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5 Tips for Grading Student Writing

Of all the things you have to grade, writing is one of the hardest. Why? Because when you ask someone to write, they are going to put a piece of themselves into the writing. Whenever you are grading a piece of someone, it is difficult to be too harsh even if the writing needs quite a bit of work. How do we keep our personal feelings out of writing? Here are five tips for grading student writing that will make the process easier for you and for your students.

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#1 Use a Rubric

We all know before you grade anything you need some form of measurement. Rubrics are a great form of measurement for writing because it is specific. Whenever you create a rubric, make sure you explain in detail what each point value entails. When using a rubric, you need to write comments on the paper or the rubric itself to make sure students understand what they did wrong or what they need to do to improve.

One way I like to make rubrics is by making a list instead of a table. For example, I will have a bullet point that says “Introduction” with a point value behind it. Under “Introduction” I list all of the elements an introduction needs. For example, I will have attention grabber/hook, central idea, and thesis. Behind each one I explain what I am looking for and put a point value behind it. The point value behind “Introduction” is all of those numbers added together. I do this for each part of the paper as well as for grammar and citations.

#2 Use Student Writing Rubrics

Students often think they are done long before they actually are. One way to make sure students are actually done with their papers before they get handed to you is to have them do some grading themselves. Whenever I make a rubric for my students, I make sure the language is easy to understand. I also make sure it mirrors my writing rubric so there are no surprises for the student. I find instead of using points, using a checklist system is best when students are grading their writing.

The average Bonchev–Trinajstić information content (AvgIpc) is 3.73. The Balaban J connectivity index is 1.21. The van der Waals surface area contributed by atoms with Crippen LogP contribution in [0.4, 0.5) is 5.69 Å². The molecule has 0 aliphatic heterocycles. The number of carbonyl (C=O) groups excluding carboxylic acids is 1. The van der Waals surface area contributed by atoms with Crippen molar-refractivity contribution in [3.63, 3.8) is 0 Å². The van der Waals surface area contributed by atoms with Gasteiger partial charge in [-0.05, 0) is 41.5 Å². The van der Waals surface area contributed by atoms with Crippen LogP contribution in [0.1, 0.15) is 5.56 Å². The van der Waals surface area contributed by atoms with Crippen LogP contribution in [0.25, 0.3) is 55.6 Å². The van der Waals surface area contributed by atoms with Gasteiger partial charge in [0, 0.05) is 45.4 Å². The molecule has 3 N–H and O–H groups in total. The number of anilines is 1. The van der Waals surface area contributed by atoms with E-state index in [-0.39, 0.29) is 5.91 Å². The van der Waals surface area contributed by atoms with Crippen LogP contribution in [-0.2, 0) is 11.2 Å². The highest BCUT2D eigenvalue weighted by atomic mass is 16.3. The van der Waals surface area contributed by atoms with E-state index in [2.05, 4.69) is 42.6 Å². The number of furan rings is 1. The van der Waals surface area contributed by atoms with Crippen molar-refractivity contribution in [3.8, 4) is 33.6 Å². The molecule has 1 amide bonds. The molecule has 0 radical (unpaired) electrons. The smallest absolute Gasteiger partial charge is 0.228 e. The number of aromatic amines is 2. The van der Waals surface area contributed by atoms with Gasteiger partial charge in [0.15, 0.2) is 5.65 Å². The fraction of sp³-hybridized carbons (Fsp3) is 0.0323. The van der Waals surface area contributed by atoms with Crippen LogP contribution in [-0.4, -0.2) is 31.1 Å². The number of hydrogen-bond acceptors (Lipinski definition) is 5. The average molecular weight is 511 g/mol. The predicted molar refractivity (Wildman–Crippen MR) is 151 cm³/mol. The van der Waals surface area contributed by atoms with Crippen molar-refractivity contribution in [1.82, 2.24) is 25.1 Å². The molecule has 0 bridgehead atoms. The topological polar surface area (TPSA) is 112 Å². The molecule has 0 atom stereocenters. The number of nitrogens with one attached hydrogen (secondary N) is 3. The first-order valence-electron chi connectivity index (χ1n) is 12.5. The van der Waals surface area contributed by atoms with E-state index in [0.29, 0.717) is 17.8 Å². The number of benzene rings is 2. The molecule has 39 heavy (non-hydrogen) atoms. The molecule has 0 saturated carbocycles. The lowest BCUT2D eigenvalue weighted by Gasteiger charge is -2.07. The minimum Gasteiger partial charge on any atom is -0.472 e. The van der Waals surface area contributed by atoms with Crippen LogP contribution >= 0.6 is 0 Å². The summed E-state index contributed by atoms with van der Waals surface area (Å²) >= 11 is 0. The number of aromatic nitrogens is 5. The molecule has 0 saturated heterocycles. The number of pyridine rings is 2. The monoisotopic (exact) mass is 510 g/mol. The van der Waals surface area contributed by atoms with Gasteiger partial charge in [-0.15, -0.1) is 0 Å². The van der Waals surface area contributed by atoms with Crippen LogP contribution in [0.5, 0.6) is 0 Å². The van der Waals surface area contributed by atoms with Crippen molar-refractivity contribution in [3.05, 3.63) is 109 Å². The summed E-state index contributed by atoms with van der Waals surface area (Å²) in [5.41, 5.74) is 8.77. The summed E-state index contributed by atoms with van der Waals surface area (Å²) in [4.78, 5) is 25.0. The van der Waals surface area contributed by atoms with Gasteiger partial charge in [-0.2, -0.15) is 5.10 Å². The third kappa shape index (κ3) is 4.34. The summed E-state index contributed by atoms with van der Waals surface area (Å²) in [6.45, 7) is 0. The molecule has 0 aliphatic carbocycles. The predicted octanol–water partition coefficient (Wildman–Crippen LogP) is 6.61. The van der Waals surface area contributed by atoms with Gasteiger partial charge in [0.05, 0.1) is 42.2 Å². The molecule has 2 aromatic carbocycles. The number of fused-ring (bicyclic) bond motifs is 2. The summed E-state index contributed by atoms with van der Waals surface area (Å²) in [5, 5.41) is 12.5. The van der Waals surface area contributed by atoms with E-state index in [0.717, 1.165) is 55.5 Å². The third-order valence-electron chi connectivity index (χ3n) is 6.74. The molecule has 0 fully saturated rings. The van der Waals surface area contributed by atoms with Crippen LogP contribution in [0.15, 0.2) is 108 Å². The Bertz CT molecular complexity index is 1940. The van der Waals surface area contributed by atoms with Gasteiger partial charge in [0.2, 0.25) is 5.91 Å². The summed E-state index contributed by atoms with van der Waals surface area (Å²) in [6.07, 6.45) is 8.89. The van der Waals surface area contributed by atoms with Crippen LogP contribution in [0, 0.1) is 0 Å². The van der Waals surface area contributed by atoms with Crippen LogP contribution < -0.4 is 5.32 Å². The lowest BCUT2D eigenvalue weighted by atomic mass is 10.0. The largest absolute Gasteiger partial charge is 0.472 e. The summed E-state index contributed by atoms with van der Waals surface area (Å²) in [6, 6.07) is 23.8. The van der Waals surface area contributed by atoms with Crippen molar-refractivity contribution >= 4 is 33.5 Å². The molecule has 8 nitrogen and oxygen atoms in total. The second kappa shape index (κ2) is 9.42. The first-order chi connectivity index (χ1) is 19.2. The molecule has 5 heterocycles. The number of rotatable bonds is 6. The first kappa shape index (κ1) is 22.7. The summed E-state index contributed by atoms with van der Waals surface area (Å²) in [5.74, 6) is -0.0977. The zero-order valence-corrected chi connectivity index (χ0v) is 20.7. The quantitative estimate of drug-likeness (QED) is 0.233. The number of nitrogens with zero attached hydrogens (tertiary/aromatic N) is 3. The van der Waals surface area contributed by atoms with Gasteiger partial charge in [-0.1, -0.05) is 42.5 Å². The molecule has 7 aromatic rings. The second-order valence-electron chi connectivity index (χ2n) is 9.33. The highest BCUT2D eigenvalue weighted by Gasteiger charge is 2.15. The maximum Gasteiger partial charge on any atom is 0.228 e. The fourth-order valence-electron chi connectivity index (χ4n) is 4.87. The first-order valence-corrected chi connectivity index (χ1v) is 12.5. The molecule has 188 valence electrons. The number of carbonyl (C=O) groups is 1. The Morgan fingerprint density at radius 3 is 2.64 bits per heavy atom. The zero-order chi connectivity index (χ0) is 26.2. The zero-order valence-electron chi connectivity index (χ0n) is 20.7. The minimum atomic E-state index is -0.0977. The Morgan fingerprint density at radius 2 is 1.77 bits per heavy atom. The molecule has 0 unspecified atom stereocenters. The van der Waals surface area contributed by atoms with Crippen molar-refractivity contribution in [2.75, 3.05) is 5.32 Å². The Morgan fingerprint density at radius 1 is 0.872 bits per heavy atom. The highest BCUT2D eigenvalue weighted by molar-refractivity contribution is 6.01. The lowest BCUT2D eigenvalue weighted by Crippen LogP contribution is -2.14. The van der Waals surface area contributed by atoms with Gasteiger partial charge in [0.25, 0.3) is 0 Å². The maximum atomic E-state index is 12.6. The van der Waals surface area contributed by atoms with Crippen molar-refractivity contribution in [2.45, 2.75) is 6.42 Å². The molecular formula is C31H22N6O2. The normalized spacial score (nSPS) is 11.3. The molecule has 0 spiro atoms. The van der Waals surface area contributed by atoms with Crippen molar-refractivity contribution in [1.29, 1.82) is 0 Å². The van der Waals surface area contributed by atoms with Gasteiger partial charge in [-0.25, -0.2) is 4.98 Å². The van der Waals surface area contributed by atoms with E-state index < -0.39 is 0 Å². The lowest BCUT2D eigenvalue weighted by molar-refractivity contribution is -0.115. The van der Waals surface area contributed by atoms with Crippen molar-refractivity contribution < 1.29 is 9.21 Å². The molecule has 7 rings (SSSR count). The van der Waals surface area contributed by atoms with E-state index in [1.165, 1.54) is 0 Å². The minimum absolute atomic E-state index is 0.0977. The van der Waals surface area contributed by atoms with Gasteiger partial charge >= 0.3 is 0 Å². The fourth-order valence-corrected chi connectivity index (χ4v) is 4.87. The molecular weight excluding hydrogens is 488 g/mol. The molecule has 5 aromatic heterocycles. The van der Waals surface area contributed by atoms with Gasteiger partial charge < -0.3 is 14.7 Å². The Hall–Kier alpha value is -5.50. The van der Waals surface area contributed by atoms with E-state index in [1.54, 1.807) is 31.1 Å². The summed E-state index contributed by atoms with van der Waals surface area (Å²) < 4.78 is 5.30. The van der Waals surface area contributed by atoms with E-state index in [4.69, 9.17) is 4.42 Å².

Why use a checklist when grading student writing? Students are either way too hard on themselves or they are way too easy on themselves. Rarely do students find a happy medium especially when grading writing. Therefore, having a checklist at least tells them what they do and do not have. From there, peer editing can be a useful tool for the content itself. I also provide a rubric for the peer editor that has more content related questions while still using the check list idea. You can easily implement peer editing into a writing workshop.

#3 Grade Writing with Comments

Grading writing does not have nearly as much meaning if you do not use comments. This takes more time; however, it is incredibly effective. When you comment on a student’s work, you will want to make sure you are being positive and constructive. Only writing negative comments will result in students not feeling like they are good enough writers. This can cause a block when it comes to writing and you don’t want that at all.

One way to help students see a potential disconnect in their writing is by looking at their graphic organizers and commenting on them as well. Often students are not using their graphic organizers to the best of their ability when they are writing. Therefore, grading all of the writing tools is beneficial.

#4 Grade Student Writing as You Go

One way to break up some of the time it takes to grade is to grade as you go or have students do some purposeful peer editing. When I say “grade as you go” I mean grade paragraphs at a time. You can utilize writing conferences and literacy centers for this tip.

How do you grade student writing as you go? Set a deadline for your introductions and then grade each paragraph making comments on them. While you will still have to read it again, students will have the chance to change it up and hopefully make it better. This will make the final grading process much easier and you won’t have to spend as much time making comments on the final draft.

You can also have students work together and “grade as they go” which will hopefully have the same end result: less time on the final grade.

#5 Honest Grading

Grading student writing is one of the hardest things to do. When you are grading writing, you want to be kind because so much hard work goes into a final product. However, you want to make sure you are being honest when you are grading writing. If a student is not conveying an idea clearly, offer suggestions or attach a resource they can use in the future. One thing my students struggle with are transitions. I have found that giving them sentence starters or a resource that has a variety of transitions on it can be very helpful to them on the next writing project.

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Grading writing is never an easy task. It takes time to do, and it can be a trial if papers are not done well. So, follow these tips to make the final grading process a bit easier, pour a cup (or thermos) of coffee, grab some chocolate or a healthy snack and get to work! You’ll love getting to know your students better through their writing and form a special connection!

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